Sometimes when I read blogs, especially those of accomplished crafters and inspiring mothers, I feel insufficient to this task.

Life always seems so much more organized, productive, creative and yet calm on those blogs.

I wonder if that is how our lives look when viewed only (or primarily) via these posts here on attachlings.

If so, let me clarify: life here is messy, noisy, chaotic and at times really challenging. It is also creative and surprising and innovative and deeply engaging. In other words, anything but peaceful and calm, but still extremely satisfying.

I struggle.
Lately I’ve struggled alot.

My dear friend brought me this book (which I mention here because it is likely I will reference it often):

From which I’ve copied these (and many other) words to help me through my days.

“Having compassion starts and ends with having compassion for all those unwanted parts of ourselves, all those imperfections that we don’t even want to look at.”

‎”The only reason that we don’t open our hearts and minds to other people is that they trigger confusion in us that we don’t feel brave enough or sane enough to deal with. To the degree that we look clearly and compassionately at ourselves, we feel confident and fearless about looking into someone else’s eyes.”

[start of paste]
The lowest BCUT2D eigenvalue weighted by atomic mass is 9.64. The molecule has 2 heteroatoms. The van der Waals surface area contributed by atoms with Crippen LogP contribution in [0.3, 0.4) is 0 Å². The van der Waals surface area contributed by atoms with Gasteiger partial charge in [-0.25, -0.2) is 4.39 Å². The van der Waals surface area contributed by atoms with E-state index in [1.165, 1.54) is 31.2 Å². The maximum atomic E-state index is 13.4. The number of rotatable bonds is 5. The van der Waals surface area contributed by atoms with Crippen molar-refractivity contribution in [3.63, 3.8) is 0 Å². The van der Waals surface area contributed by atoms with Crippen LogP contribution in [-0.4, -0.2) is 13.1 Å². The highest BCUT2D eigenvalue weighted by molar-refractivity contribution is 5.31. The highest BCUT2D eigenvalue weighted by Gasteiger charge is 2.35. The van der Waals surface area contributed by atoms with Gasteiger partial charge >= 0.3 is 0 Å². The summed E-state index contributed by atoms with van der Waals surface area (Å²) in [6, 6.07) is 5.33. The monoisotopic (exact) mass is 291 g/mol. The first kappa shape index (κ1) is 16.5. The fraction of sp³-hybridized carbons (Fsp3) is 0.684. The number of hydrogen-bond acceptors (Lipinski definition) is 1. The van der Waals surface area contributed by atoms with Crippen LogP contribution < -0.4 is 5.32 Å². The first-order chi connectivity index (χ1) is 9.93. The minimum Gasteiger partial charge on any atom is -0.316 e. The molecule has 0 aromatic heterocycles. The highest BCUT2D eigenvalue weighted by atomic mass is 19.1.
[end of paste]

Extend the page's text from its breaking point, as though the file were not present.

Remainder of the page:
My point (and I do have one) is that we all struggle…as parents, as partners, as human beings.

And no matter how calm and peaceful we seem, this family is as live-out-loud and chaotic and disheveled and disorganized as any other. And yet we find bliss within this. We find fun times amid the misunderstandings. We find a way to cuddle and make up when we are harsh with one another. We find a desire to be together as a family even when someone forgets to be kind, compassionate and loving.

In other words, we are a normal family.

If all you see here are the fun, creative, engaging and bliss-filled moments, please remember that is the nature of the medium. I am not going to spend time posting photos of unswept floors, unmade beds and dirty dishes. I am not going to document tantrums and harsh words and parenting ‘fails.’ But know that they are there too.

In fact maybe you can view these posts and the accompanying photos as my attempt to prove (especially to myself) that we actually do have times that are happy and creative and attached and loving. For without this perspective, this outlet, I can easily fall into the erroneous belief that it is all chaos.

But it is not all chaos; neither is is all calm.

The words and photos that I post are only relevant for the few seconds that they represent. Life has swirled, circled and danced on from that moment.